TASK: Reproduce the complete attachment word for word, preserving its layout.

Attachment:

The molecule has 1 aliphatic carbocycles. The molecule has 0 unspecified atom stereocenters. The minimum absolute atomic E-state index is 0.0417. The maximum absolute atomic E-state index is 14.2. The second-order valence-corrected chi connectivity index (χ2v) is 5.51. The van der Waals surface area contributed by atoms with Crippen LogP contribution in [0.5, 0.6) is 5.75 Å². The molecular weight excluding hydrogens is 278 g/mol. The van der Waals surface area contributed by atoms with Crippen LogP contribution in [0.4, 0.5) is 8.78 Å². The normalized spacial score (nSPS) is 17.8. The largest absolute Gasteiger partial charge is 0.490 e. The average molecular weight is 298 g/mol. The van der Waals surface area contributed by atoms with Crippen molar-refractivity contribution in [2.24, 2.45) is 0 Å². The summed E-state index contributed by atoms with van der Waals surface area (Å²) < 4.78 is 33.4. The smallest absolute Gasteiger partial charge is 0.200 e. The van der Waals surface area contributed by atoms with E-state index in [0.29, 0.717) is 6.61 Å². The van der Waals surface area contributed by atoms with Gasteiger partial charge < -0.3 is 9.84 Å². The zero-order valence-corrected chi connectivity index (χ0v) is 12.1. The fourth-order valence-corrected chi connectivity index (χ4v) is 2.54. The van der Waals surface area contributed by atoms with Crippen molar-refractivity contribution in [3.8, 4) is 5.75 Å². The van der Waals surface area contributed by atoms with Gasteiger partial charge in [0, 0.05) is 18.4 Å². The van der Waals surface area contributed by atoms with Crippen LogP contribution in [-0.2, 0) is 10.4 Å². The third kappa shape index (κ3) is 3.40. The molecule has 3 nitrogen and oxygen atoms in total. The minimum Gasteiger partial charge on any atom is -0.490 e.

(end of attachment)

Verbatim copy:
The molecule has 1 aliphatic carbocycles. The molecule has 0 unspecified atom stereocenters. The minimum absolute atomic E-state index is 0.0417. The maximum absolute atomic E-state index is 14.2. The second-order valence-corrected chi connectivity index (χ2v) is 5.51. The van der Waals surface area contributed by atoms with Crippen LogP contribution in [0.5, 0.6) is 5.75 Å². The molecular weight excluding hydrogens is 278 g/mol. The van der Waals surface area contributed by atoms with Crippen LogP contribution in [0.4, 0.5) is 8.78 Å². The normalized spacial score (nSPS) is 17.8. The largest absolute Gasteiger partial charge is 0.490 e. The average molecular weight is 298 g/mol. The van der Waals surface area contributed by atoms with Crippen molar-refractivity contribution in [2.24, 2.45) is 0 Å². The summed E-state index contributed by atoms with van der Waals surface area (Å²) < 4.78 is 33.4. The smallest absolute Gasteiger partial charge is 0.200 e. The van der Waals surface area contributed by atoms with E-state index in [0.29, 0.717) is 6.61 Å². The van der Waals surface area contributed by atoms with Gasteiger partial charge < -0.3 is 9.84 Å². The zero-order valence-corrected chi connectivity index (χ0v) is 12.1. The fourth-order valence-corrected chi connectivity index (χ4v) is 2.54. The van der Waals surface area contributed by atoms with Crippen molar-refractivity contribution in [3.8, 4) is 5.75 Å². The van der Waals surface area contributed by atoms with Gasteiger partial charge in [0, 0.05) is 18.4 Å². The van der Waals surface area contributed by atoms with Crippen LogP contribution in [-0.2, 0) is 10.4 Å². The third kappa shape index (κ3) is 3.40. The molecule has 3 nitrogen and oxygen atoms in total. The minimum Gasteiger partial charge on any atom is -0.490 e.